Chlorine likely used in February attack in Idlib, Syria: chemical weapons agency

Syrians suffering from breathing difficulties following Syrian regime air strikes on the northwestern town of Saraqeb rest around a stove at a field hospital in a village on the outskirts of Saraqeb (Omar Hajj Kadour/AFP)
Updated 16 May 2018
0

Chlorine likely used in February attack in Idlib, Syria: chemical weapons agency

  • The Organization for the Prohibition of Chemical Weapons released details of a report into the chlorine use on Wednesday
  • Several people were treated at local medical facilities for breathing difficulties after the attack on Feb. 4

AMSTERDAM: Banned chlorine munitions were likely dropped on a Syrian neighborhood in February, an international body on chemical weapons said on Wednesday, after laboratory tests confirmed the presence of the toxic chemical.
In its latest report on the systematic use of banned munitions in Syria’s civil war, the Organisation for the Prohibition of Chemical Weapons (OPCW) did not say which party was behind the attack on Saraqib, which lies in rebel-held territory in the province of Idlib.
An OPCW fact finding mission for Syria “determined that chlorine was released from cylinders by mechanical impact in the Al Talil neighbourhood of Saraqib,” the organization said in a statement.
Several people were treated at local medical facilities for breathing difficulties after the attack on Feb. 4.
The conclusions are based on the presence of two cylinders, which were determined as previously containing chlorine, witness testimony and environmental samples confirming "the unusual presence of chlorine", it said.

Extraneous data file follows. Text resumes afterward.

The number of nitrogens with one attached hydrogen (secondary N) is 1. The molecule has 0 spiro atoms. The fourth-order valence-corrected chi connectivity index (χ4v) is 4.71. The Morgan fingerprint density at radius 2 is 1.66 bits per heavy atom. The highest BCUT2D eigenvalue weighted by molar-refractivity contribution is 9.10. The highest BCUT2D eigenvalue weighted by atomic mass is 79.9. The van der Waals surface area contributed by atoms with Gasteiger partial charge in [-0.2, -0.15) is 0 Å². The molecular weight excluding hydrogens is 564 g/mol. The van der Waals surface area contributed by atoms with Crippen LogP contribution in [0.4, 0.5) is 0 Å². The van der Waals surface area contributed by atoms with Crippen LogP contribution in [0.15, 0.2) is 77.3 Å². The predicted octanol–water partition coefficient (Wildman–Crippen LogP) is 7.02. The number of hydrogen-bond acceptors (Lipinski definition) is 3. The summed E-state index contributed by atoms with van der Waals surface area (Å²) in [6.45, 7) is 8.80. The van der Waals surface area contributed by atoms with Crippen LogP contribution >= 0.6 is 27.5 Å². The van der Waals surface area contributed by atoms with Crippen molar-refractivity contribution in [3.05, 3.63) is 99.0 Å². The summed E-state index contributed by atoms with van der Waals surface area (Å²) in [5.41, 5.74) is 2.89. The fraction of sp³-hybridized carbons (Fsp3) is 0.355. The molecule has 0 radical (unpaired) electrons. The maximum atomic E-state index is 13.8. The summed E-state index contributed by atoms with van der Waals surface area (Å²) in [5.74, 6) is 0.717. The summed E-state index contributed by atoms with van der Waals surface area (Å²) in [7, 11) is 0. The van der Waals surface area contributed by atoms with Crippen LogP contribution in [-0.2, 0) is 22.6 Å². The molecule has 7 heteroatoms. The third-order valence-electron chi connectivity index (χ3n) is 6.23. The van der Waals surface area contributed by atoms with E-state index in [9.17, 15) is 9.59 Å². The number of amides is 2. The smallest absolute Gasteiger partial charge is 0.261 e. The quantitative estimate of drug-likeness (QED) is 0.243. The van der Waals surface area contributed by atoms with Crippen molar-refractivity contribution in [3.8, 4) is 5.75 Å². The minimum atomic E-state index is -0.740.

A joint OPCW-United Nations mechanism for Syria has previously concluded that the Syrian government has used both sarin nerve agent and chlorine, killing and injuring hundreds of civilians. Rebels were found to have used sulphur mustard once on a small scale.
The government of Syrian President Bashar Assad has denied using chemical weapons and instead has blamed rebels for staging attacks to falsely implicate his forces in the atrocities.
The mechanism was disbanded in November following a Russian veto at the UN Security Council, a move which ratcheted up tension between Moscow and Western powers over chemical weapons use in Syria.
A suspected chemical attack on April 7 in the Douma enclave near Damascus prompted missile strikes by the United States, France and Britain against alleged chemical weapons facilities in Syria.


Israel cuts Gaza fishing limit after fire balloons

Updated 23 May 2019
0

Israel cuts Gaza fishing limit after fire balloons

  • Israel reduced the fishing limit to 10 nautical miles
  • The countries agreed to 20 nautical miles in the Oslo accords of 1990s

JERUSALEM: Israel reduced the offshore fishing limits it imposes for vessels operating out of Gaza from Thursday after Palestinians floated balloons fitted with incendiaries over the border, officials said.
The cut came just two days after Israel restored the limits to those set in April ahead of an Israeli general election.
“A decision was taken this Wednesday evening to reduce the fishing zone off the Gaza Strip to 10 nautical miles until further notice,” said COGAT, the defense ministry unit that oversees such regulations.
“The decision was taken after the launch of incendiary balloons from Gaza toward Israel,” it added.
Palestinians in Gaza have frequently floated balloons fitted with firebombs over the border to damage Israeli property and have in the past succeeded in setting fire to large areas of farmland.
Israel banned fishing completely when two days of deadly violence erupted earlier this month, but lifted the ban with a restriction of up to 12 nautical miles following a truce.
The 15-nautical-mile limit that had been restored on Tuesday was the largest allowed in years by Israel, which has fought three wars with Palestinian militants in the enclave and has blockaded it for more than a decade.
But human rights activists note that it still falls short of the 20 nautical miles agreed under the Oslo accords of the 1990s.
Israeli authorities have not said whether the 15-mile limit was one of the understandings reached as part of the May 6 cease-fire in Gaza but Israel media reported on Monday that it was.
The additional nautical miles are important to Gaza fishermen as they bring more valuable, deeper water species within reach.
Four Israeli civilians and 25 Palestinians, including at least nine militants, were killed in this month’s exchanges across the border.